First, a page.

Alkalyn

 

Since, therefore, it appears that a regular life is so profitable and virtuous, it ought to be universally followed; and more so, as it does not clash with duties of any kind, but is easy to all. Neither is it necessary that all should eat as little as I do—twelve ounces—or not to eat of many things from which I, because of the natural weakness of my stomach, abstain. Those with whom all kinds of food agree, may eat of such, only they are forbidden to eat a greater quantity, even of that which agrees with them best, than their stomachs can with ease digest. The same is to be understood of drink. The only rule for such to observe in eating and drinking, is the quantity rather than the quality; but for those who, like myself, are weak of constitution, these must not only be careful as to quantity, but also to quality, partaking only of such things as are simple, and easy to digest. 

Let no one tell me that there are numbers, who, though they live most irregularly, attain in health and spirits to a great age. This argument is grounded on uncertainty and hazard, and such cases are rare. Men should not, therefore, because of these exceptional cases, be persuaded to irregularity or indulgence. Whoever, trusting to the strength of his constitution, slights these observations, may expect to suffer by so doing, and to live in constant danger of disease and death. I therefore affirm, that a man, even of a bad constitution, who leads a strictly regular and sober life, is surer of a long one, than he of the best constitution who lives carelessly and irregularly. If men have a mind to live long and healthy, and die without sickness of body or mind, but by mere dissolution, they must submit to a regular and abstemious life, for such a life keeps the blood clean and pure. It suffers no vapours to ascend from the stomach to the head; hence, the brain of him who thus lives enjoys constant serenity; he can soar above the low and grovelling concerns of this life to the exalted and beautiful contemplation of heavenly things to his exceeding comfort and satisfaction. He then truly discerns the brutality of those excesses into which men fall, and which bring them misery here and hereafter; while he may with comfort look forward to a long life, conscious that, through the mercy of God, he has relinquished the paths of vice and intemperance, never again to enter them; and, through the merits of our Saviour Jesus Christ, to die in His favour. He therefore does not suffer himself to be cast down with the thoughts of death, knowing that it will not attack him violently, or by surprise, or with sharp pains and feverish sensations, but will come upon him with ease and gentleness; like a lamp, the oil of which is exhausted, he will pass gently, and without any sickness, from this terrestrial and mortal, to a celestial and eternal life.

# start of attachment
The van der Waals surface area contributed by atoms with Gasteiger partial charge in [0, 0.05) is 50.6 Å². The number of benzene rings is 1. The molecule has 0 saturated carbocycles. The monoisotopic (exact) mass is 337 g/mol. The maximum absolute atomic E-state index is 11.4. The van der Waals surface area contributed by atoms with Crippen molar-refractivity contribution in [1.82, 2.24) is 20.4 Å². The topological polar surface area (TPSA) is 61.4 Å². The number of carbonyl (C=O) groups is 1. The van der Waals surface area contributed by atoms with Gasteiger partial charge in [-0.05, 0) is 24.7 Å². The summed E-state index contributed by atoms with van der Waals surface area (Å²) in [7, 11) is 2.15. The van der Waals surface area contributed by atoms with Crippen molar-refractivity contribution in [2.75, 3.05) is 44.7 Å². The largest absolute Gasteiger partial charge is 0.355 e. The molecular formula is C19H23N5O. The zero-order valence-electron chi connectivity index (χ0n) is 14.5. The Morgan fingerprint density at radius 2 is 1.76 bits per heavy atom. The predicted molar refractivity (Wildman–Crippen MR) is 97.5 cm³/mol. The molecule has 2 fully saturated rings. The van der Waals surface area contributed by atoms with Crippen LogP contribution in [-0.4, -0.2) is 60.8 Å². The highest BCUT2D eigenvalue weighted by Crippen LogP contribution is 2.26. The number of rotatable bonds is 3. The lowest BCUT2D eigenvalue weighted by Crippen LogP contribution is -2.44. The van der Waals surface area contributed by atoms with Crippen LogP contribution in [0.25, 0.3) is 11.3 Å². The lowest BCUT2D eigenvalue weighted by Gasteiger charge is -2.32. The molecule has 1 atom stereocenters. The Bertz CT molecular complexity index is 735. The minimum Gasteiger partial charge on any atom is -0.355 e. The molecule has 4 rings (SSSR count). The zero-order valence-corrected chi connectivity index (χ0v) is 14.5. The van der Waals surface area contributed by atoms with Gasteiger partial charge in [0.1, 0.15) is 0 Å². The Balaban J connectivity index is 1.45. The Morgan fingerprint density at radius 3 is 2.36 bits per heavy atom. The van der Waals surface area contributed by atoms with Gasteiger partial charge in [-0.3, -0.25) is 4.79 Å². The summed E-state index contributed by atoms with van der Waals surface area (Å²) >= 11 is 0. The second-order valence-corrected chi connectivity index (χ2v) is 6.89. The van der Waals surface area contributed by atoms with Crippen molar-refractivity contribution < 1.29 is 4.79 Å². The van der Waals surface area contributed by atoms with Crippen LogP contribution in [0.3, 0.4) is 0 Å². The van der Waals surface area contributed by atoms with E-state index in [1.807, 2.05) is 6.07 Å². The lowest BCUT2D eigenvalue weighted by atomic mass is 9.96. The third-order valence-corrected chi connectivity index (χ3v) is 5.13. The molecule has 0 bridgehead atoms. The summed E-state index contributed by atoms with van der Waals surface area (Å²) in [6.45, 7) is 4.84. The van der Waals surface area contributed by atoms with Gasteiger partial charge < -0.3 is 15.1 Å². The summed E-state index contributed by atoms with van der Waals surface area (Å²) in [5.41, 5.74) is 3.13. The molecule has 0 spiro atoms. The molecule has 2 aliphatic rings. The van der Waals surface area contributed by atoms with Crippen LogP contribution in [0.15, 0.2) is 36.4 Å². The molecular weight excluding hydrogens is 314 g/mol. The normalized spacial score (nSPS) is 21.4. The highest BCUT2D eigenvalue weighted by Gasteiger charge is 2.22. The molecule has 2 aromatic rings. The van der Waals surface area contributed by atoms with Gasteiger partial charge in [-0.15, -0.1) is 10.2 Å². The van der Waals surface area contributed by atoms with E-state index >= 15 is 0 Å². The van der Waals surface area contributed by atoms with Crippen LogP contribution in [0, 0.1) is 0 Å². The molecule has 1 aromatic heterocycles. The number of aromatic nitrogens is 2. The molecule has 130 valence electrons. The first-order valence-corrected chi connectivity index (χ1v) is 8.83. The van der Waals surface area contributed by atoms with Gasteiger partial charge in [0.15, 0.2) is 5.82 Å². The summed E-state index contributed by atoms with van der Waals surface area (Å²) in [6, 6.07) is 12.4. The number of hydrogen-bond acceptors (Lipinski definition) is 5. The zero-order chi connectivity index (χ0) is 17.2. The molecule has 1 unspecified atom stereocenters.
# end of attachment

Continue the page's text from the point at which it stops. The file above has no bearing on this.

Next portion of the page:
Some sensual unthinking persons affirm, that a long life is no great blessing, and that the state of a man, who has passed his seventy-fifth year, cannot really be called life; but this is wrong, as I shall fully prove; and it is my sincere wish, that all men would endeavour to attain my age, that they might enjoy that period of life, which of all others is most desirable. 

I will therefore give an account of my recreations, and the relish which I find at this stage of life. There are many who can give testimony as to the happiness of my life. In the first place, they see with astonishment the good state of my health and spirits; how I mount my horse without assistance, how I not only ascend a flight of stairs, but can climb a hill with greatest ease. Then, how gay and good-humoured I am; my mind ever undisturbed, in fact, joy and peace having fixed their abode in my breast. Moreover, they know in what manner I spend my time, so as never to find life weary: I pass my hours in great delight and pleasure, in converse with men of good sense and intellectual culture; then, when I cannot enjoy their company, I betake myself to the reading of some good book. When I have read as much as I like, I write; endeavouring in this, as in other things to be of service to others; and these things I do with the greatest ease to myself, living in a pleasant house in the most beautiful quarter of this noble city of Padua. Besides this house, I have my gardens, supplied with pleasant streams in which I always find something to do which

amuses me. Nor are my recreations rendered less agreeable by the failing of any of my senses, for they are all, thank God, perfect, particularly my palate, which now relishes better the simple fare I have, than it formerly did the most delicate dishes, when I led an irregular life. Nor does the change of beds give me any uneasiness: I can sleep everywhere soundly and quietly, and my dreams are pleasant and delightful. It is likewise with the greatest pleasure I behold the success of an undertaking so important to this state; I mean that of draining and improving so many uncultivated pieces of ground, an undertaking begun within my memory, but which I thought I should never see completed; nevertheless I have, and was even in person assisting in the work for two months together, in those marshy places during the heats in summer, without ever finding myself worse for the fatigues or inconveniences I suffered; of so much efficacy is that orderly life, which I everywhere constantly lead.

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